Rating: 3 out of 5 Martini glasses.
San Marino Soho
66 Charlton Street (Varick), New York
This self-described “Ristorante elegante” caught my attention with the photo of the main dining room on its website. The deep cherry-wood and glass walls and peaked glass ceiling with a beautiful, complex glass chandelier mysteriously suspended from it immediately caught my eye. Located in the Four Points Hotel by Sheraton, I almost missed it when walking by. The somewhat narrow bar is set back from the sidewalk behind an outdoor café and leads to the Captain’s station. From there it opens up to the bar dining area and farther to the main room, and a short left to the private party room. I was seated under the central chandelier and had a good view of the entire space. The upper wall leading to the private room is crowned with a beautiful mural depicting a large Italian family at dinner. A party of four was dining to my left.
After assuring me that the bar had Beefeater’s gin, Miguel, my waiter, cordially took my martini order and gave me the menu. Shortly after it arrived a younger server brought the breadbasket containing three different breads – all slightly less than fresh – two wrapped pats of butter and an attractive bottle of spicy olive oil. This made the bread a lot better. The martini was very nice. The wine list featured several affordable and choice wines. I chose a 2010 Malbec from Mendoza vineyards to accompany my meal.
The menu is divided into Appetizers, Salads (Insalata), Soups, Pastas, and Main Courses and had several enticing dishes, including a favorite of mine, Saltimboca ala Romana. However, I wanted to try something unique. Miguel advised me of the specials, a double-cut veal chop which was impressive from his description and a Tuna dish. He also assured me that half-orders of pasta were available. So, I decided to make it a “mushroom night.” The wild Portobello Mushroom appetizer with Buffalo Mozzarella melted perfectly on top and drizzled with juices from the Portobello as well as Truffle Oil. They were a little smaller than I’m accustomed to but they were juicy and full-flavored and, as it turned out the perfect size for an appetizer.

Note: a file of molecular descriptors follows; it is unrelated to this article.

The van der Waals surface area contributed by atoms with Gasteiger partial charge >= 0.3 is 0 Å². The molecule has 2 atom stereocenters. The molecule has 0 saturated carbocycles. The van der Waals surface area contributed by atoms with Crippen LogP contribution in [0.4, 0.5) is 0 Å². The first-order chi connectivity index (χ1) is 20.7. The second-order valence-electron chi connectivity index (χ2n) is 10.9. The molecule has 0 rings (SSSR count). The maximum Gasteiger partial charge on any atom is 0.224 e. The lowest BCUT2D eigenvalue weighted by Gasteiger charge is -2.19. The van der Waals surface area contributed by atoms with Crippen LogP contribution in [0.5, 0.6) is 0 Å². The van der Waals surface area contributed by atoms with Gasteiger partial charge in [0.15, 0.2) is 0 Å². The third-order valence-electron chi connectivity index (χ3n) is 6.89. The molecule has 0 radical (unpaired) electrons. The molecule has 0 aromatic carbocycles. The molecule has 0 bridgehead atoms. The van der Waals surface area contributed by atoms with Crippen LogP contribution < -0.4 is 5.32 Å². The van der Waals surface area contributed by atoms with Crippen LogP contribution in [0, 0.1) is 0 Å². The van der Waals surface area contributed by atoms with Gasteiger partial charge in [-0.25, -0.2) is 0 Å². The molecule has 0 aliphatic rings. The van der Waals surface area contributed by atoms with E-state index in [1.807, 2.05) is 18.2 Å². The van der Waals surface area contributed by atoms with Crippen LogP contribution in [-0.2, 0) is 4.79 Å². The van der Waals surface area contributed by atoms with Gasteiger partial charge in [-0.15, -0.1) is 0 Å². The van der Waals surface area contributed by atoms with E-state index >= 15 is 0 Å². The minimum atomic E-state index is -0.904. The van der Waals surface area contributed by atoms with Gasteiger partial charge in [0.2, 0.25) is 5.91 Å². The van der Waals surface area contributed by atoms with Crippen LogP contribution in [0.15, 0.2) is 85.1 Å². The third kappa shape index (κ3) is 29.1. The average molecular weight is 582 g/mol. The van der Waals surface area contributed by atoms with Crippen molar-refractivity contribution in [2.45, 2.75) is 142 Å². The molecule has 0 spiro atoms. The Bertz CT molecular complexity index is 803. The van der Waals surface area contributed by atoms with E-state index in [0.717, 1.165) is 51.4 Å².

The Ravioli della Nonna stuffed with fresh ground veal and in a lovely Morel (the American truffle) cream sauce was definitely erotic, especially mounded with freshly-shaved parmigiano Reggiano cheese. The bread helped finish every drop.
My main course, Scaloppini Al Marsala con Tre Tipe de Funghi (the first word misspelled in the title on the menu), was an excellent dish. The veal was pounded flat and tender, and as well as being juicy, it was literally invisible under a blanket of sliced shiitake, crimini and Portobello mushrooms in a wonderful Marsala wine sauce. Flanking the veal were three quarter-potato slices deep fried and crispy that helped to get every drop of the sauce.
Now some may say that Tiramisu is the best Italian dessert, but it turns up too often and not just on Italian menus. My favorite is Zabaglione, but I didn’t let Miguel get to the end of the spoken dessert menu. When he said “Tartuffo” I knew what I wanted. Yes, it’s a simple vanilla and chocolate ice cream molded around a maraschino cherry and covered in chocolate, but I don’t often see it and I love it (especially when I don’t have to cut it open, as was this case).
The party of four had long since left so I enjoyed a double espresso and a nice glass of Port wine to finish a wonderful meal and wonder why San Marino isn’t packed on a Friday night. I also wondered how Miguel knew I was going to write a nice review.